Iraqi troops take control of Green Zone

As Iraqi schoolchildren sang their country’s praise and the band marched, the United States formally handed over military control of the heavily fortified Green Zone to Iraqi troops Thursday, a first major step in the American withdrawal from Iraq.

The Green Zone, a walled-off, 5.6-square-mile community in Baghdad’s core, has come to symbolize for Iraqis the U.S. occupation of their country. Home to about 30,000 people -- including 14,000 American and coalition forces -- it is also the site of Saddam Hussein’s Republican Palace, captured by American troops in April 2003 and, until a move last month, site of the U.S. Embassy.

Green Zone security had been the responsibility of Americans. But under the Status of Forces Agreement that details the withdrawal of U.S. troops by the end of 2011, a new U.S.-trained military unit of Iraqis -- known as the Baghdad Brigade -- has taken charge.

“This is a glorious and blessed day in Iraq’s modern history,” brigade commander Imad Jassim said at a ceremony Thursday morning. “We’re developing Iraq and its future.”

Iraqi Prime Minister Nouri Maliki said in a speech on state television that the “day of sovereignty” should be immortalized as a national holiday.


“A year before this date, it was a dream to just think about withdrawing the foreign forces from Iraq,” Maliki said. “The dream that nobody was allowed to think about has become a reality. We consider this a reason for all Iraqis to rejoice.”

U.S. officials lowered the American flag at the Republican Palace -- the largest of the presidential estates commissioned by Hussein -- in a private ceremony Wednesday, and on Thursday Iraqi officials raised their own nation’s flag. For the moment the sprawling complex stands empty: Maliki and President Jalal Talabani are vying for control, so its future use remains undetermined.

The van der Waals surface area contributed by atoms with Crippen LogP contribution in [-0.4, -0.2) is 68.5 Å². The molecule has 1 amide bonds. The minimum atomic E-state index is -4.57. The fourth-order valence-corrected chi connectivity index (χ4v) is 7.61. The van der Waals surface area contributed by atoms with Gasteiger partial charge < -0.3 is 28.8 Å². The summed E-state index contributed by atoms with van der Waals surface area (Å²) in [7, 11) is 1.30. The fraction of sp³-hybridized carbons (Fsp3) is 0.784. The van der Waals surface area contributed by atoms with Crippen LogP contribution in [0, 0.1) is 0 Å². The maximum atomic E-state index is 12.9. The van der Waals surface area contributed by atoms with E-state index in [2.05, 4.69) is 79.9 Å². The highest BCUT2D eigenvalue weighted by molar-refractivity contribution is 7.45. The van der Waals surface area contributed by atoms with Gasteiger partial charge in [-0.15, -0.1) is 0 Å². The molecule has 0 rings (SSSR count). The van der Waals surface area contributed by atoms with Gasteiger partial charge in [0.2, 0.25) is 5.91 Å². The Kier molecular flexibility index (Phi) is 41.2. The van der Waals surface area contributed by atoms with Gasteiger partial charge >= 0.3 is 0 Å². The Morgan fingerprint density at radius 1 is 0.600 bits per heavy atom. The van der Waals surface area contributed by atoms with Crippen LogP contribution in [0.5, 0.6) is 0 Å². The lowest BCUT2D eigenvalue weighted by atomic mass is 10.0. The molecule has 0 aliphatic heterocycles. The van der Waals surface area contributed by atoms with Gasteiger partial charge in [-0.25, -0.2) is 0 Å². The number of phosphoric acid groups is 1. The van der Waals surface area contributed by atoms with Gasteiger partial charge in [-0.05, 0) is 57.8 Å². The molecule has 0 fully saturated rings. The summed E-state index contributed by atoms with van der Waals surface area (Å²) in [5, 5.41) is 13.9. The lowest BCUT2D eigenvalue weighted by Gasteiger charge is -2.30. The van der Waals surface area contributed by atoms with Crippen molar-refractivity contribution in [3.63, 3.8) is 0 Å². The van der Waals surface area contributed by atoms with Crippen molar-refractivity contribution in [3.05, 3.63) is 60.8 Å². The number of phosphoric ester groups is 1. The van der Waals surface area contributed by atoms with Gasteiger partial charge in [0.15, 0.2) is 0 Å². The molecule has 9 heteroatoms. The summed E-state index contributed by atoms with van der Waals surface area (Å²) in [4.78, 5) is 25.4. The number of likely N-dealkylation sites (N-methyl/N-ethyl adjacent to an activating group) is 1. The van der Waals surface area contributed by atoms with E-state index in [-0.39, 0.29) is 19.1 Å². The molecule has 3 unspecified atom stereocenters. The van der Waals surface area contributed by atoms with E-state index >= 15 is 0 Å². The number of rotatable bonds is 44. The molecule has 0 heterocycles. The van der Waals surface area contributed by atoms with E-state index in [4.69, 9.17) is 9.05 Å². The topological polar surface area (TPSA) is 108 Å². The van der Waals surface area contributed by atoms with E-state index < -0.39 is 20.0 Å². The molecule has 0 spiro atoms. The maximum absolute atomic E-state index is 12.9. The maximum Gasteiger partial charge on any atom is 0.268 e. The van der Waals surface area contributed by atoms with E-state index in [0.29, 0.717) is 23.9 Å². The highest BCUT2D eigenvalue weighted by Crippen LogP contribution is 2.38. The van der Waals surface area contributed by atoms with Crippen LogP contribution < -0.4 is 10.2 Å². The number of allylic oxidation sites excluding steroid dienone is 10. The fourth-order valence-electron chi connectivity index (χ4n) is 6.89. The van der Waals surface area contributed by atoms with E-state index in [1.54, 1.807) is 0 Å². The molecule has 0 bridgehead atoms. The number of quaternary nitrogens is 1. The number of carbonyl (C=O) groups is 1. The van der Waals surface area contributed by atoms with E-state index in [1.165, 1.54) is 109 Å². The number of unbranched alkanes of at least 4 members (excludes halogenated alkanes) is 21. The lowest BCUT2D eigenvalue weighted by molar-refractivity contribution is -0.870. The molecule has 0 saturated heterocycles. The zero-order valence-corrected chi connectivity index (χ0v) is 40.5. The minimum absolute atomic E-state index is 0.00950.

In addition to the Green Zone transfer, other changes are being instituted:

* Iraq’s military is now the lead agency, with the U.S. military conducting raids only alongside the Iraqi army. Arrest warrants will be issued by Iraqi judges and the decision to detain will be made by Iraqi commanders.

* Iraq now controls its own airspace, including the Basra airport, which transferred from British to Iraqi control Thursday.

* About 15,000 prisoners will be transferred from U.S. to Iraqi control, with cases coming under review for release or continued detention at a pace of about 1,500 a month.

* Private security contractors for many U.S. officials and agencies no longer have immunity from criminal charges under Iraqi law.

The Green Zone has long been considered the safest place in Baghdad, with every car checked and every person searched and scanned before entry. And though Iraqis are in charge, American troops remain. Even on this symbolic day, Americans set up a checkpoint to stop cars and check identification cards.

“I think common sense will say [terrorists] will probably test the Green Zone,” U.S. Army Col. Steven Ferrari, commander of the joint area support group, said of concerns that the area may become a target. “I guess time will tell.”


Times staff writers Ned Parker and Usama Redha and special correspondents in Baghdad and Mosul contributed to this report.